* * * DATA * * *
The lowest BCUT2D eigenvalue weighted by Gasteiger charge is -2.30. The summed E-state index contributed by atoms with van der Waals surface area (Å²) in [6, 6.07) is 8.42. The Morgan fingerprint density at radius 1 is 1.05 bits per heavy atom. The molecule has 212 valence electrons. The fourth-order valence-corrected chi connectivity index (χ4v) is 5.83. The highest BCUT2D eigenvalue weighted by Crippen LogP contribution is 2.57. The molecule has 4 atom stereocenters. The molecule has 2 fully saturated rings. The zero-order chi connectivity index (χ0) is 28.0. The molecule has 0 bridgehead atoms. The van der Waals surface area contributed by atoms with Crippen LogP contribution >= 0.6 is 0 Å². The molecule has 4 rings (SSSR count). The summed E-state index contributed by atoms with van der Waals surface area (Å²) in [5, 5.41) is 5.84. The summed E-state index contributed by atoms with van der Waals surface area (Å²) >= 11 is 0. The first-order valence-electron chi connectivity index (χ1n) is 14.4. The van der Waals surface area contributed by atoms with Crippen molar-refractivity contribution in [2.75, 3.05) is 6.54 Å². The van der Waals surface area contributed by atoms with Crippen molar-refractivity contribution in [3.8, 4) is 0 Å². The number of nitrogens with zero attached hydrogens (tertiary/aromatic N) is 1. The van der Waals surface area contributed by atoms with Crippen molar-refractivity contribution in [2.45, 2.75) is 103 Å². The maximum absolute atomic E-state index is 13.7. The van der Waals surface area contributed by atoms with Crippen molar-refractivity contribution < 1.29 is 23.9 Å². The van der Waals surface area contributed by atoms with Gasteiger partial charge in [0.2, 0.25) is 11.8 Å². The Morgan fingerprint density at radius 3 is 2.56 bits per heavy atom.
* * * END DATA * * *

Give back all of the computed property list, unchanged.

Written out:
The lowest BCUT2D eigenvalue weighted by Gasteiger charge is -2.30. The summed E-state index contributed by atoms with van der Waals surface area (Å²) in [6, 6.07) is 8.42. The Morgan fingerprint density at radius 1 is 1.05 bits per heavy atom. The molecule has 212 valence electrons. The fourth-order valence-corrected chi connectivity index (χ4v) is 5.83. The highest BCUT2D eigenvalue weighted by Crippen LogP contribution is 2.57. The molecule has 4 atom stereocenters. The molecule has 2 fully saturated rings. The zero-order chi connectivity index (χ0) is 28.0. The molecule has 0 bridgehead atoms. The van der Waals surface area contributed by atoms with Crippen LogP contribution >= 0.6 is 0 Å². The molecule has 4 rings (SSSR count). The summed E-state index contributed by atoms with van der Waals surface area (Å²) in [5, 5.41) is 5.84. The summed E-state index contributed by atoms with van der Waals surface area (Å²) >= 11 is 0. The first-order valence-electron chi connectivity index (χ1n) is 14.4. The van der Waals surface area contributed by atoms with Crippen molar-refractivity contribution in [2.75, 3.05) is 6.54 Å². The van der Waals surface area contributed by atoms with Crippen molar-refractivity contribution in [3.8, 4) is 0 Å². The number of nitrogens with zero attached hydrogens (tertiary/aromatic N) is 1. The van der Waals surface area contributed by atoms with Crippen molar-refractivity contribution in [2.45, 2.75) is 103 Å². The maximum absolute atomic E-state index is 13.7. The van der Waals surface area contributed by atoms with Crippen molar-refractivity contribution < 1.29 is 23.9 Å². The van der Waals surface area contributed by atoms with Gasteiger partial charge in [0.2, 0.25) is 11.8 Å². The Morgan fingerprint density at radius 3 is 2.56 bits per heavy atom.